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Int J Fire Sci Eng > Volume 36(3); 2022 > Article
Choi and Roh: Analysis of Factors Related to Return of Spontaneous Circulation in Patients with Out-of-Hospital Cardiac Arrest in Korea: Using Data from the 2019 Acute Cardiac Arrest Survey


This study aimed to analyze the characteristics of out-of-hospital acute cardiac arrest patients collected from the Korea Centers for Disease Control and Prevention to identify the current status and provide basic data to increase the recovery rate of out-hospital acute cardiac arrest patients. As a result of the study, the number of acute cardiac arrest patients in Korea in 2019 was 30,279, of whom 1,505 (64.4%) were men and 10,774 (35.6%) were women. Of the total patients, 1,056 (51.7%) showed good neurological outcomes when paramedics performed defibrillation at the pre-hospital stage (p = 0.001). In the initial review of electrocardiographic rhythm performed by paramedics, 1,025 patients (52.8%) showed ventricular fibrillation and pulseless ventricular tachycardia, which indicated good neurological outcomes (p = 0.001).

1. Introduction

Sudden cardiac arrest refers to a sudden arrest of the blood circulation due to loss of heart function caused by myocardial infarction, trauma, and intoxication, and if not corrected within 10 minutes, irreversible damage proceeds even if spontaneous circulation is recovered[1]. The number of patients who experience sudden cardiac arrest in Korea is increasing each year to 61.6 per 100,000 population, with 25,909 in 2010, 30,771 in 2015, and 31,652 in 2020; the survival rate of cardiac arrest patients in Korea is lower than that of patients in developed countries[2,3]. The low survival rate of patients with sudden cardiac arrest in Korea is attributed to the delayed performance of cardiopulmonary resuscitation (CPR) and defibrillation during the pre-hospital phase[4].
To increase the resuscitation potential of patients with cardiac arrest, the American Heart Association proposed the following six stages of Out-of-Hospital Chain of Survival (Figure 1): recognition of cardiac arrest and activation of the emergency response system, early cardiopulmonary resuscitation (CPR) with an emphasis on chest compressions, rapid defibrillation, advanced resuscitation by emergency medical services and other healthcare providers, post-cardiac arrest care, and recovery (including additional treatment, observation, rehabilitation, and psychological support)[5] (fig 1). Among these, the main factors affecting the survival rate of patients who experienced out-of-hospital sudden cardiac arrest are the presence of bystander CPR, the implementation of rapid defibrillation, and the arrival time and treatment of paramedics[6-8].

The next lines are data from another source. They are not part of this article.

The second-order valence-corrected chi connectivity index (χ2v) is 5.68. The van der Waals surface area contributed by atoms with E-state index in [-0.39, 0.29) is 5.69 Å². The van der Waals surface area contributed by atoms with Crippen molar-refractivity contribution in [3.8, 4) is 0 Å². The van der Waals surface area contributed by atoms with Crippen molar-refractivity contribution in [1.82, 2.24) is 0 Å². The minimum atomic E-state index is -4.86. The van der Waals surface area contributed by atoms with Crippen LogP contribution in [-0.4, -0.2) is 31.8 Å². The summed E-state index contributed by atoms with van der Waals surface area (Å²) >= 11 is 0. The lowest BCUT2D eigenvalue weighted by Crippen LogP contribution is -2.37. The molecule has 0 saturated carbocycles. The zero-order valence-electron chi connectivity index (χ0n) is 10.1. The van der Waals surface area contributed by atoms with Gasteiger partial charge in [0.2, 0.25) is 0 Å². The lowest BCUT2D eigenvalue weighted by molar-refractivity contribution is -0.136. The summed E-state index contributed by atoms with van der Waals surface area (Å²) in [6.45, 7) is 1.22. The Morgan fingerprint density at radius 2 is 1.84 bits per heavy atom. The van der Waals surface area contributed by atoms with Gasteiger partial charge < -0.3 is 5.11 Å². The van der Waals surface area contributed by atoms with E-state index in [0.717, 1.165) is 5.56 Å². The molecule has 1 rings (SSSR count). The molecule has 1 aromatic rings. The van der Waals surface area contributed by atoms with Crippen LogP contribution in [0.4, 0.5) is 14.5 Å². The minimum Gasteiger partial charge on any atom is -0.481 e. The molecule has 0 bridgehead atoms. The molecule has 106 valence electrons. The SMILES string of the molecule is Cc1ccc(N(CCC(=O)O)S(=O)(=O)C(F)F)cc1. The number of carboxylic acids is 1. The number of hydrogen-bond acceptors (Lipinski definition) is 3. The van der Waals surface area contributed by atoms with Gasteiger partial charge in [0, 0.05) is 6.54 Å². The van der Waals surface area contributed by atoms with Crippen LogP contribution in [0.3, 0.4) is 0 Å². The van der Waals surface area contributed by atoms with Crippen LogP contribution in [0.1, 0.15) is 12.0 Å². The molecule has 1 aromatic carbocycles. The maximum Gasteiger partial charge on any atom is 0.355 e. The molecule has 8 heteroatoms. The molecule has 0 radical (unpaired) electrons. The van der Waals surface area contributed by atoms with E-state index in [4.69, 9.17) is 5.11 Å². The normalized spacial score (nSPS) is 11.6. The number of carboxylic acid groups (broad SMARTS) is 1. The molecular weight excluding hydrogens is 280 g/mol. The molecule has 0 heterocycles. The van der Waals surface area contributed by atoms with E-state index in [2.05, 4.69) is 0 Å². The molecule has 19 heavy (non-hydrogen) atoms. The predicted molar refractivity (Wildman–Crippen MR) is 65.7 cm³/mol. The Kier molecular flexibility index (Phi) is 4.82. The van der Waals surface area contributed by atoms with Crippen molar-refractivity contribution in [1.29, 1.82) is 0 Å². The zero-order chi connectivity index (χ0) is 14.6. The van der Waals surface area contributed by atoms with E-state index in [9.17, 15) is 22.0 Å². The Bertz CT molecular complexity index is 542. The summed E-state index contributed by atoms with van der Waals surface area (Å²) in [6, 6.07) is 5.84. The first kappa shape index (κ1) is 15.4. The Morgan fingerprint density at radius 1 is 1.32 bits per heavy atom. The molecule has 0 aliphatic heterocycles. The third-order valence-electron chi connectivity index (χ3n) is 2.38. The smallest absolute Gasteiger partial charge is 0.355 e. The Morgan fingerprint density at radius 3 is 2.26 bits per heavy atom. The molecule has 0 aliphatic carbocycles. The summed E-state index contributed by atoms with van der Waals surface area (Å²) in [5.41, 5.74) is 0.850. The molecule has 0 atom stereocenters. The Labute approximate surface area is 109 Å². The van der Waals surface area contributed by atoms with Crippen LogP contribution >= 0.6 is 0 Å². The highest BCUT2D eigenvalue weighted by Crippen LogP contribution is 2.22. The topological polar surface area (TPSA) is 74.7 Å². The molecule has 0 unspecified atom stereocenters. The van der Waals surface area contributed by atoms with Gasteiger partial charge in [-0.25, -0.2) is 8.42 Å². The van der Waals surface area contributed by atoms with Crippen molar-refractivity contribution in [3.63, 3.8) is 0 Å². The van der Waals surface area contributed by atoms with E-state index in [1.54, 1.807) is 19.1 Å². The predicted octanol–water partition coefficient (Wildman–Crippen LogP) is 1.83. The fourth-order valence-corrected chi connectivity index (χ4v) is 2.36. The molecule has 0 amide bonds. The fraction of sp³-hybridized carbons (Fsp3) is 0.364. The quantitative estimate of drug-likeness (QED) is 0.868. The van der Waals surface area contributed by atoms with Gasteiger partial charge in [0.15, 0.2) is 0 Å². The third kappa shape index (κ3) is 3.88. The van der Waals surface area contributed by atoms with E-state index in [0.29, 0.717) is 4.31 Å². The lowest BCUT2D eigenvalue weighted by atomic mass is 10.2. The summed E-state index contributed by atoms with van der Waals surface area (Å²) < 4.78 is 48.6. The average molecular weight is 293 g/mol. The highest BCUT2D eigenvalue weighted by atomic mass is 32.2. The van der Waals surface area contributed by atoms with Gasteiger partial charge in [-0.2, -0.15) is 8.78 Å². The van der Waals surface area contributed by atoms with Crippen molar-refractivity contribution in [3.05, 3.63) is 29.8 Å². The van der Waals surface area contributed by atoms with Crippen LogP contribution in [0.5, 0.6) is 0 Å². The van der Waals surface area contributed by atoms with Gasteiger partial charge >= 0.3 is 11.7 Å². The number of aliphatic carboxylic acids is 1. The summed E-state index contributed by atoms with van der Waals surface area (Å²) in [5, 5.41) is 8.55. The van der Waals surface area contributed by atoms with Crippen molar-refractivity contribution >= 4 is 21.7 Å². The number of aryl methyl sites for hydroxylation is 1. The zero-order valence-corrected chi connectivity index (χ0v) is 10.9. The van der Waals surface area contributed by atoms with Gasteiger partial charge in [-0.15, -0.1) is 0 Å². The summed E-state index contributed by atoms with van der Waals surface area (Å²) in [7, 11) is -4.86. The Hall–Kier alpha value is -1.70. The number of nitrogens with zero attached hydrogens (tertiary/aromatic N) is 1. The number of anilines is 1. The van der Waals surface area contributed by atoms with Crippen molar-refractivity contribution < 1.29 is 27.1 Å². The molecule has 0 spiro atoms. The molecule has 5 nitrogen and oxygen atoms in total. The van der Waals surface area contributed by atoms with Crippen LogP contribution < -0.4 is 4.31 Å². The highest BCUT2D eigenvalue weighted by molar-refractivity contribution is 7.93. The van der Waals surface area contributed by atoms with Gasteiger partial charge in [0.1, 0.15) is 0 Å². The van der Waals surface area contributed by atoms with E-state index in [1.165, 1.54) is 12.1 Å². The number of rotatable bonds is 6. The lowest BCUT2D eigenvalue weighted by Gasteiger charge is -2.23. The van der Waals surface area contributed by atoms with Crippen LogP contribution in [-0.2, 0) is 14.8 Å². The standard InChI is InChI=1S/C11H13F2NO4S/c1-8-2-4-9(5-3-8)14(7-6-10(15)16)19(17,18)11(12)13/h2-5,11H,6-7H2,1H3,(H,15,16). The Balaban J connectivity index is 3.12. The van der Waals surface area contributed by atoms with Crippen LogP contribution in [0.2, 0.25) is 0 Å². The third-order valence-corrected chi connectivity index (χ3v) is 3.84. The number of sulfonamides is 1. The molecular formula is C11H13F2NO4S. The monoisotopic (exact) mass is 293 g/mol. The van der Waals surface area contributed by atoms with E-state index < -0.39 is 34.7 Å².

In order to increase the bystander CPR rate, efforts have been made to spread awareness on the necessity of CPR to the public through campaigns such as Kids Save Lives and World Restart a Heart of the European Resuscitation Council and CPR awareness week of the ASA, and CPR training[9,10]. Korea also implements CPR training in various methods to increase the resuscitation rate of sudden cardiac arrest patients; with these efforts, the overall implementation rate of CPR is increasing every year, but the survival rate remains lower than that in developed countries[11,12]. Some studies have reported increasing disparities between regions[13]. Therefore, this study aimed to analyze the characteristics of emergency medical services by administrative district using the raw data of patients who experienced out-of-hospital sudden cardiac arrest collected from the Korea Disegase Control and Prevention Agency (KDCA) and provide the fundamental data for establishing a system to improve the recovery rate of out-of-hospital sudden cardiac arrest patients.

2. Method

2.1 Study design

This study used the raw data of patients who experienced sudden cardiac arrest in 2019 collected from the KDCA (approval no. 117088), and the characteristics of out-of-hospital sudden cardiac arrest patients were analyzed by administrative district. The administrative districts comprised one metropolitan city (Seoul), one special self-governing province (Jeju), one special self-governing city (Sejong), six megalopolises (Busan, Incheon, Daegu, Daejeon, Gwangju, and Ulsan), and eight provinces (Gyeonggi, Gangwon, Chungbuk, Chungnam, Jeonbuk, Jeonnam, Gyeongbuk, and Gyeongnam); the special self-governing city (Sejong) was excluded from the analysis of the factors of emergency medical services due to the small number of variables. To identify the association between defibrillation and initial electrocardiogram (ECG) rhythm interpretation performed by paramedics at the pre-hospital phase and good neurological outcomes, neurological outcomes was classified as good neurological outcomes (good cerebral performance category [CPC] score of 1-2) and poor neurological outcomes (poor CPC score of 3-5) (Table 1).

2.1.1 Data analysis

For the collected data, frequency analysis of the means and standard deviations, minimum values, and maximum values was performed using SPSS software 20.0 (SPSS Inc., USA). A chi-square test was performed to verify the difference in the characteristics of emergency medical services by administrative district, and a p-value of less than 0.05 was considered significant.

3. Study Results

3.1 General characteristics